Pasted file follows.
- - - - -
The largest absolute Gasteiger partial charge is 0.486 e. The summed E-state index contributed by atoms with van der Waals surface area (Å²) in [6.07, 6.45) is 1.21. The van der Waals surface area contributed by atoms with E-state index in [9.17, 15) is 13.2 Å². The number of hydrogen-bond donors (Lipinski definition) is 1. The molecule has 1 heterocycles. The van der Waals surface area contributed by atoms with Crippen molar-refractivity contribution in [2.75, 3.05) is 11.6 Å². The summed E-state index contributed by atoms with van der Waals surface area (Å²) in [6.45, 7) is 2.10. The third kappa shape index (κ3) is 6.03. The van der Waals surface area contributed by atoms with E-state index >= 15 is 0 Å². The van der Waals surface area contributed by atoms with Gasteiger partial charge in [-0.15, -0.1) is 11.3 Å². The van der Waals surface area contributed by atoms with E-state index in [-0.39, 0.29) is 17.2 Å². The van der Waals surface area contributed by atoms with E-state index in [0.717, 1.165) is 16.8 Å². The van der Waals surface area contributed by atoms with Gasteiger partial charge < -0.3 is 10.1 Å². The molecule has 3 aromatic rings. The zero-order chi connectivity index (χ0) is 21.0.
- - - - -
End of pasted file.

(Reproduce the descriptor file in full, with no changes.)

The largest absolute Gasteiger partial charge is 0.486 e. The summed E-state index contributed by atoms with van der Waals surface area (Å²) in [6.07, 6.45) is 1.21. The van der Waals surface area contributed by atoms with E-state index in [9.17, 15) is 13.2 Å². The number of hydrogen-bond donors (Lipinski definition) is 1. The molecule has 1 heterocycles. The van der Waals surface area contributed by atoms with Crippen molar-refractivity contribution in [2.75, 3.05) is 11.6 Å². The summed E-state index contributed by atoms with van der Waals surface area (Å²) in [6.45, 7) is 2.10. The third kappa shape index (κ3) is 6.03. The van der Waals surface area contributed by atoms with E-state index >= 15 is 0 Å². The van der Waals surface area contributed by atoms with Gasteiger partial charge in [-0.15, -0.1) is 11.3 Å². The van der Waals surface area contributed by atoms with E-state index in [-0.39, 0.29) is 17.2 Å². The van der Waals surface area contributed by atoms with E-state index in [0.717, 1.165) is 16.8 Å². The van der Waals surface area contributed by atoms with Gasteiger partial charge < -0.3 is 10.1 Å². The molecule has 3 aromatic rings. The zero-order chi connectivity index (χ0) is 21.0.